Amy Schumer says that she thought fame would 'bring some other level of joy'
Amy Schumer's celebrity status has definitely risen far in the last five years or so, and now she has a baby on the way. But, as she revealed in a recent interview with The New York Times, wealth, fame and fortune isn't exactly all it's cracked up to be.
In the interview, she speaks about the morning sickness she's suffering before her May due date, something made a lot worse from her hyperemesis. This condition makes her persistently nauseous, especially when travelling. She's even been hospitalised four times because of it.
In addition to her current situation on the motherhood front, Schumer spoke about what it's like to be in her place in the entertainment industry. "Being cool is powerful in this industry, but there’s nothing more powerful than not giving a f***," she said, before revealing that fame didn't exactly solve all her problems.
"Young me thought this [fame] would bring some other level of joy," she said. "I think I will experience that with a baby. But other than that, it doesn’t exist."
Schumer has faced plenty of criticism over the years from various groups, with her comedy lampooned from both sides of the political spectrum. Many called her out for cultural appropriation, offensive jokes, and even claim she stole jokes. And as the years have gone on, she has changed her act too.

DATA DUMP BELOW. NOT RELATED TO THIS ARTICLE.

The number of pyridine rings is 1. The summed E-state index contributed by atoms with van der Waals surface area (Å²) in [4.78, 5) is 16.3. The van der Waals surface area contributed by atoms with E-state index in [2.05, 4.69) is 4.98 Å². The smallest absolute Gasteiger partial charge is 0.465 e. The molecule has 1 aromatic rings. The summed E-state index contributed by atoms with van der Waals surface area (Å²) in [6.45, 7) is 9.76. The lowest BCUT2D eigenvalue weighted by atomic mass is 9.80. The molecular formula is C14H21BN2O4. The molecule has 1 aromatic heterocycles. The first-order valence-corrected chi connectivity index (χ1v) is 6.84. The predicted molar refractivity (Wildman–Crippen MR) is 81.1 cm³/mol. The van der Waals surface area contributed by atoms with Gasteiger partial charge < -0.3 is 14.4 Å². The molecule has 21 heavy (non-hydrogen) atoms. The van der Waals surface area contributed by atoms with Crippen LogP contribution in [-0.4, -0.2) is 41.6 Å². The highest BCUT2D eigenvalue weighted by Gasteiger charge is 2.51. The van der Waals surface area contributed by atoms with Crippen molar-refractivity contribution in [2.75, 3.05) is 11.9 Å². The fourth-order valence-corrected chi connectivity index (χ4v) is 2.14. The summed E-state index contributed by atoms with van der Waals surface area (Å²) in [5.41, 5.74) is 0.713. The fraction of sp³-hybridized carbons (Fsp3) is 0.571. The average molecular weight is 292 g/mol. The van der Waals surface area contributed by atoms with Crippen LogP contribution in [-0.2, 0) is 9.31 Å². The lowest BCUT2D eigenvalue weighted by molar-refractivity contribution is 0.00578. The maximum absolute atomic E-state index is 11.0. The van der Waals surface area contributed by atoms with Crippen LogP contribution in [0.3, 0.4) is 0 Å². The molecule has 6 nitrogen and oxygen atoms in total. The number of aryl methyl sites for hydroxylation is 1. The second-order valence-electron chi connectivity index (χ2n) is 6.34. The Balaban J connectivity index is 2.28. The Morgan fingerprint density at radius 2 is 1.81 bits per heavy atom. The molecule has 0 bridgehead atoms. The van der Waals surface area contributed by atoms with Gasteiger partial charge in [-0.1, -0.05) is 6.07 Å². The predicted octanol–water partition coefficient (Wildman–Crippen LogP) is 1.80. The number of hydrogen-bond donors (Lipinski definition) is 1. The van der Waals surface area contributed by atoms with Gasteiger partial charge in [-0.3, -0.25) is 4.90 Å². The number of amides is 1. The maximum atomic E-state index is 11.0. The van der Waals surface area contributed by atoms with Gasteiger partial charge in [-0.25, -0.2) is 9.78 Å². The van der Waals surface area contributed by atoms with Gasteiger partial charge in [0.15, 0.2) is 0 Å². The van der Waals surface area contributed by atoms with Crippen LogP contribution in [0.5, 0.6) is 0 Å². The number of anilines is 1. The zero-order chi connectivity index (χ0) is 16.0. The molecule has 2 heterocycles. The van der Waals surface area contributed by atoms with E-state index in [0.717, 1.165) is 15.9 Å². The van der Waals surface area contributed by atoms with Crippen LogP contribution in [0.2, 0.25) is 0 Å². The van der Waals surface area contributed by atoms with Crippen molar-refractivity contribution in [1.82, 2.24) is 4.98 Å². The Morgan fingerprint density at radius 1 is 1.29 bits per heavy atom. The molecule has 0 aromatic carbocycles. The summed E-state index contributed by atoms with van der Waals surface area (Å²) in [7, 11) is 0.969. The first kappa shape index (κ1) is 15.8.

“I played a Republican fool, kind of racist, homophobic, everything. Once I started being myself onstage, some felt I lied to them. They felt duped. Comics say we used to be able to say this, and it was funny. That’s over, so evolve! I’m down to evolve.”
Her stand-up, and her new film I Feel Pretty covers objectification of women, a topic she's clearly passionate about. She's previously said that she believes that "being a woman sucks". On an episode of Dax Shepard‘s podcast Armchair Expert, she said:
"It's very difficult ... We're sexualised all the time, even when it seems crazy. I feel really bad for these girls who are so hot because guys can't handle it. You can't have a conversation, everything skews sexual and you're gonna be treated differently.
"1 in 6 women reports being sexually assaulted, but really it's 1 in 3 women. So we're not even like, is this gonna happen? We're like, when? Like if I'm in New York and I take the subway - women, we run home at night. We're afraid. We put the key between our two fingers, like we're gonna be able to do something with that.
"We live in constant fear of violence. Just the feeling that we have all day, walking past a guy sitting alone on a bench. We just brace ourselves. And I think that's something men don't really understand."
Her new special, Growing, is said to look into her pregnant life - and will be on Netflix on March 19.